Australia on Friday passed laws requiring tech companies to provide their users’ communications, including encrypted messages, to authorities who request them. This world premiere is hotly contested by the companies concerned, cybersecurity experts and activists for digital rights and freedoms.
The Australian government argues that new laws are needed to fight terrorism and reduce crime.
They were eagerly adopted on the last day of the Australian parliamentary session. Labor’s official opposition says it voted reluctantly to protect the public during the holidays, reports BBC News .
Companies that refuse to comply with new Australian laws face fines of up to A $ 10 million (Can $ 9.6 million).
Technology companies currently do not have access to the encrypted communications of their users. Encryption, a privacy measure, involves coding a message while traveling between its author and recipient.
This protection acts as a safe, of which only the two interlocutors have the key. Even the company designing the application used to send these encrypted messages can not read them.
The new Australian law will however force these companies to allow themselves access to the encrypted messages of its users. This means that application designers will now have to double the key of all their safes (what is called a back door or a backdoorAustralian laws threaten global encryption, in jargon).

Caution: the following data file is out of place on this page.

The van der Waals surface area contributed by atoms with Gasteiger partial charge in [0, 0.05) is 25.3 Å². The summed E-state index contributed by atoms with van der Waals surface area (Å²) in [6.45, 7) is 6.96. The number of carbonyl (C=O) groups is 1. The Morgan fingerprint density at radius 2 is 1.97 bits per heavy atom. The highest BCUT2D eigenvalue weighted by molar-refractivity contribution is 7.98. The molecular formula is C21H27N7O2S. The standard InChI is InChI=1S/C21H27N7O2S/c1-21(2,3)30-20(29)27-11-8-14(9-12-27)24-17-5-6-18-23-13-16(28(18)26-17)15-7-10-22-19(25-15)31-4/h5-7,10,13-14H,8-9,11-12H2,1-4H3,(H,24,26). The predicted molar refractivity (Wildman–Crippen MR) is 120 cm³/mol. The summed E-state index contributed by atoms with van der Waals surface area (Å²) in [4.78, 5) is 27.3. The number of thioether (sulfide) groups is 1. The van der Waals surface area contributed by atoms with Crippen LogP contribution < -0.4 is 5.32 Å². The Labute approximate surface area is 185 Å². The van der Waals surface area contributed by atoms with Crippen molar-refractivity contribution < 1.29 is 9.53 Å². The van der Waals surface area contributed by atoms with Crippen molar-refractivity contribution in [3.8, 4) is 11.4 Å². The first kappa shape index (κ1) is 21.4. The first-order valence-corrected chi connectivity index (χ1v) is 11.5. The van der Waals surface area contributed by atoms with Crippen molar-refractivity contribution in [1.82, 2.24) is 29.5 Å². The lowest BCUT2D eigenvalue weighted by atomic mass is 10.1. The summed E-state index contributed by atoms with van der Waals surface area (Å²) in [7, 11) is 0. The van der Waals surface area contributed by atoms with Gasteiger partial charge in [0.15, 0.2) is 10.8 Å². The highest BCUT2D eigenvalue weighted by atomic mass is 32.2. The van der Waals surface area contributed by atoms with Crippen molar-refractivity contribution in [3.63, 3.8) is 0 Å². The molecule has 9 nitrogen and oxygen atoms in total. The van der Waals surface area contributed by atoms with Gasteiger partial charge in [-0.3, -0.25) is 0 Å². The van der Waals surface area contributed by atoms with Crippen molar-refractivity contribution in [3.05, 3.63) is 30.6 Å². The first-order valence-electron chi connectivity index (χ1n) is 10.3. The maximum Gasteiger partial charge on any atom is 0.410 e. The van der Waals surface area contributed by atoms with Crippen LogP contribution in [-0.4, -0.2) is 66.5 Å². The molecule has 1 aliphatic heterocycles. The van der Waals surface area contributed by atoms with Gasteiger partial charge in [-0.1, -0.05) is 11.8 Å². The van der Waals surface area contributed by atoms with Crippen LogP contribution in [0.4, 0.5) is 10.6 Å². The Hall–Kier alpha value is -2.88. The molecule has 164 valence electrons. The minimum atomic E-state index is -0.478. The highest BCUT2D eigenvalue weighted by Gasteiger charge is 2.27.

The Australian government believes that criminal groups and terrorists benefit from the protection offered by private courier services, such as WhatsApp and Signal, which have been gaining popularity in recent years.
This argument is refuted by Apple, which believes instead that encryption strengthens protections against terrorism and cyberattacks. In a letter to Australian leaders, the US company argues that encryption reduces the risk of hackers and computer attacks that could threaten the safety of individuals, businesses and government services.
In the eyes of cybersecurity experts, rear doors are a weak point that threatens the security of applications for all companies doing business in Australia, including foreign giants. Computer security researchers point out that once these tools are developed, they can be used by both police and pirates anywhere in the world.
These experts are proof of the global cyberattack , which occurred in May 2017, which paralyzed hospitals in the United Kingdom. The ransomware attack was made possible by tools developed by the US National Security Agency (NSA).
“The truth is that there is simply no way to create tools to circumvent encryption without compromising digital security and eroding individual rights and freedoms, “ the lawyer told The Verge. human rights Lizzie O’Shea. Pirates with bad intentions will do everything in their power to take advantage of these tools that companies are forced to provide to the government. “
Alex Marchand was a reporter for Three Zebras, before becoming the lead editor of Three Zebras. Alex has over thirty bylines and has reported on countless stories concerning all things related to technology. Alex studied UCLA.